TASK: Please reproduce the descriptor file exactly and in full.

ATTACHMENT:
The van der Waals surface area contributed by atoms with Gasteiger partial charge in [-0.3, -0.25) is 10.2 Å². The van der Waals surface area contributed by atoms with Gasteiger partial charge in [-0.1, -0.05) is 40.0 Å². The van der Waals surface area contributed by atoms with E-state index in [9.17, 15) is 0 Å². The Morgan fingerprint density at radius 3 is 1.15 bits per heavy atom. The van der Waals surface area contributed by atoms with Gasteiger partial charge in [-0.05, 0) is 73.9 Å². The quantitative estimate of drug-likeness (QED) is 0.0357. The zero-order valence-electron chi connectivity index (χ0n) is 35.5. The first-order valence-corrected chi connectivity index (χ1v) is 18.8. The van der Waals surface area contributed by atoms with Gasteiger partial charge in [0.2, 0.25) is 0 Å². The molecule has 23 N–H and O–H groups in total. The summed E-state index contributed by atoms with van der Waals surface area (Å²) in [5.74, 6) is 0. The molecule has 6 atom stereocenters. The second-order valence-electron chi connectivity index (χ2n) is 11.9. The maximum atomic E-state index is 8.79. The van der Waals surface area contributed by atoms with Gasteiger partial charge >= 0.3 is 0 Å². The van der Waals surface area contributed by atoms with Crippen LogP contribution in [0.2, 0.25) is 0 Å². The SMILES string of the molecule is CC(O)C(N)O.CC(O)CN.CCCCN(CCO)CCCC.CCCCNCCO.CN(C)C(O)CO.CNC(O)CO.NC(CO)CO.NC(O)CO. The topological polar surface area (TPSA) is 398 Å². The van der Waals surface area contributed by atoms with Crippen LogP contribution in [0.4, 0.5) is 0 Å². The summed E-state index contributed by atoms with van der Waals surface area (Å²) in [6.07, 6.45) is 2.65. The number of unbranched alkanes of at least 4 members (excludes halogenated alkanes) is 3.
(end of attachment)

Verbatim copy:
The van der Waals surface area contributed by atoms with Gasteiger partial charge in [-0.3, -0.25) is 10.2 Å². The van der Waals surface area contributed by atoms with Gasteiger partial charge in [-0.1, -0.05) is 40.0 Å². The van der Waals surface area contributed by atoms with E-state index in [9.17, 15) is 0 Å². The Morgan fingerprint density at radius 3 is 1.15 bits per heavy atom. The van der Waals surface area contributed by atoms with Gasteiger partial charge in [-0.05, 0) is 73.9 Å². The quantitative estimate of drug-likeness (QED) is 0.0357. The zero-order valence-electron chi connectivity index (χ0n) is 35.5. The first-order valence-corrected chi connectivity index (χ1v) is 18.8. The van der Waals surface area contributed by atoms with Gasteiger partial charge in [0.2, 0.25) is 0 Å². The molecule has 23 N–H and O–H groups in total. The summed E-state index contributed by atoms with van der Waals surface area (Å²) in [5.74, 6) is 0. The molecule has 6 atom stereocenters. The second-order valence-electron chi connectivity index (χ2n) is 11.9. The maximum atomic E-state index is 8.79. The van der Waals surface area contributed by atoms with Gasteiger partial charge >= 0.3 is 0 Å². The van der Waals surface area contributed by atoms with Crippen LogP contribution in [0.2, 0.25) is 0 Å². The SMILES string of the molecule is CC(O)C(N)O.CC(O)CN.CCCCN(CCO)CCCC.CCCCNCCO.CN(C)C(O)CO.CNC(O)CO.NC(CO)CO.NC(O)CO. The topological polar surface area (TPSA) is 398 Å². The van der Waals surface area contributed by atoms with Crippen LogP contribution in [0.4, 0.5) is 0 Å². The summed E-state index contributed by atoms with van der Waals surface area (Å²) in [6.07, 6.45) is 2.65. The number of unbranched alkanes of at least 4 members (excludes halogenated alkanes) is 3.